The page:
UK on site: Into the eye of hoof-and-mouth

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Travel Weekly editor in chief Nadine Godwin continues her tour through the U.K. as part of a delegation of travel industry leaders. After visiting England's Lake District, the group will meet with British Prime Minister Tony Blair in London. Her third report follows:

WINDERMERE, England -- When Jeff Hamblin, chief executive of the British Tourist Authority, welcomed 24 travel professionals on a whirlwind VIP tour of the U.K. April 17, he said there was nothing on the trip through Scotland and England that could not be included as part of any tourist's or business group's visit.

The BTA guests, he said, would go nowhere that others could not access and enjoy -- despite some limitations that stem from the outbreak of hoof-and-mouth disease in the U.K.

Hamblin's point had special resonance here, in Cumbria, which was the featured destination on Day 3 of the VIP circuit, and where tourism has plummeted by 80%.

It is this county, which encompasses the Lake District, where 40% of all the U.K.'s hoof-and-mouth cases have occurred.

Nevertheless, BTA's guests on April 19 visited a private manor home and walked its gardens, rode into several small towns, cruised across Lake Windermere, visited the World of Beatrix Potter attraction and visited Wordsworth's home for a poetry reading.

The only evidence of the disease were the disinfectant pads that the bus crossed on entering the grounds of Levens Hall and the pads that visitors walked across on entering the yard for access to the property's world-renowned 17th century topiary gardens.

The disinfectant liquid was visible as some people walked across the pads but left no traces on shoes.

Editor in chief Nadine Godwin.

The disinfectant pads found at driveways were installed by the county council and are maintained with additional disinfectant daily, according to Peter Nattrass, director of the Mountain Goat tour firm. Pads found on the grounds of a property are installed and maintained by the attraction itself, he said.

In addition, Nattrass said, his company sprays the wheels and sides of its buses at least once every day to keep from spreading the virus when moving about the countryside. And, he said, those buses can travel on any public road.

Although Cumbria is one of the two hardest-hit areas in the U.K. (the second is Devon), rules about what a visitor can do are the same here as throughout the country: Visitors cannot go into mountain areas, farmland, most footpaths or other places associated with animals, such as zoos, Nattrass said. More than 100 footpaths, however, have just reopened in Cumbria.

In addition, as the VIP travel group gathered with hosts for dinner April 19, they learned that the U.K.'s top scientist had declared the hoof-and-mouth disease to be "under control."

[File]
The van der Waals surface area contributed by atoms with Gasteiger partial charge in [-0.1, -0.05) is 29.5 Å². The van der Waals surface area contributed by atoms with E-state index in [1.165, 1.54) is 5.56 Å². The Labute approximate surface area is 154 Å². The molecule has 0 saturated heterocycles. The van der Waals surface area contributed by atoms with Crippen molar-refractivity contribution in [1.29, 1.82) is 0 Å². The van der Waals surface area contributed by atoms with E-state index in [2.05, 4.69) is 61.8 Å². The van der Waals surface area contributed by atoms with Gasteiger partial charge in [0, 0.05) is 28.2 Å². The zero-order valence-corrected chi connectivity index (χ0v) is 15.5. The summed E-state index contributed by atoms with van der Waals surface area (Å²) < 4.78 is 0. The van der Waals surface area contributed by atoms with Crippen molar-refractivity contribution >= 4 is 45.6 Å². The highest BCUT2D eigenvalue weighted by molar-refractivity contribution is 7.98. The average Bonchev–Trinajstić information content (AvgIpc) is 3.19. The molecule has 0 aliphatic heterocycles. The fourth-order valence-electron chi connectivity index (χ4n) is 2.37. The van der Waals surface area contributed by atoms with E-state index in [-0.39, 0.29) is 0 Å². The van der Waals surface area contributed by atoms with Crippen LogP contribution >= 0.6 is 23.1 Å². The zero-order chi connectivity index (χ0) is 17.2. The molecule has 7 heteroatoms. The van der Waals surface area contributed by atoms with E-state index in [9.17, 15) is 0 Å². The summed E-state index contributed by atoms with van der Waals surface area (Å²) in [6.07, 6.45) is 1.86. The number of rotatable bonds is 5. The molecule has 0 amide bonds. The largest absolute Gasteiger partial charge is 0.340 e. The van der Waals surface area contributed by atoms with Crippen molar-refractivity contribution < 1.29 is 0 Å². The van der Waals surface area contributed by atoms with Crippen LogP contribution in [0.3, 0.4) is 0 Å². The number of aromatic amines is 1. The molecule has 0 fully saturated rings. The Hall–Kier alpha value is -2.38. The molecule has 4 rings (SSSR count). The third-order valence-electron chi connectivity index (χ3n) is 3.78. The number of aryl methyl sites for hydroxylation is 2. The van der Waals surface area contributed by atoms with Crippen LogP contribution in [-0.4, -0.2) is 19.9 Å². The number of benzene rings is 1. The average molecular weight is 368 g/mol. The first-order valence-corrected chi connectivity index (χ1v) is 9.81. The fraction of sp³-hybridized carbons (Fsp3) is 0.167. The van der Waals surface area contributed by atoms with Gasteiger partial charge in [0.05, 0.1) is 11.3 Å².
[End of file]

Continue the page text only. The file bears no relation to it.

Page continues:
Chris Collier, chief executive of the Cumbria Tourist Board, said the county's 80% drop in tourism reflects a comparison with bookings at this time last year.


The effects vary by type of business. For example, one attraction operator from the coastal area reported increased visits and Windermere Lake Cruises reported increased activity over a two-week Easter period. However, Nattrass said his Mountain Goat ground operation was behind by 50%.

The worst impact has been among accommodations operators; some have had no income at all for seven weeks, Collier said.

To put losses into perspective, she said tourism accounts for 25% of Cumbria's gross domestic product, making it the No. 1 industry. In addition, 80% of the farmers are also involved in tourism, either by operating B&Bs, renting cottages or creating attractions on their properties.

She said Cumbria county needs "millions of pounds" to relaunch the area's tourism business, but with so many weeks without income, she said, local businesses are in no position to pay for it.

She said her organization has prepared a comprehensive marketing plan and has asked the government for $17 million to fund it. That is equivalent to one week's losses in March and less than one week's losses to the county in April, Collier said.

Cumbria is seeking more than the $14 million in additional funds the BTA is seeking, but Collier added, Cumbria is a "special case." Devon, the other "special case," is seeking its own aid, as well, she said.

The Cumbria tourism executive said she was sure the county would get some funding from the national government though she was not so certain it would get all it seeks.

Get more:
U.K. on site: Scotland is delegation's first stop
U.K. on site: Day two, delegates meet the press

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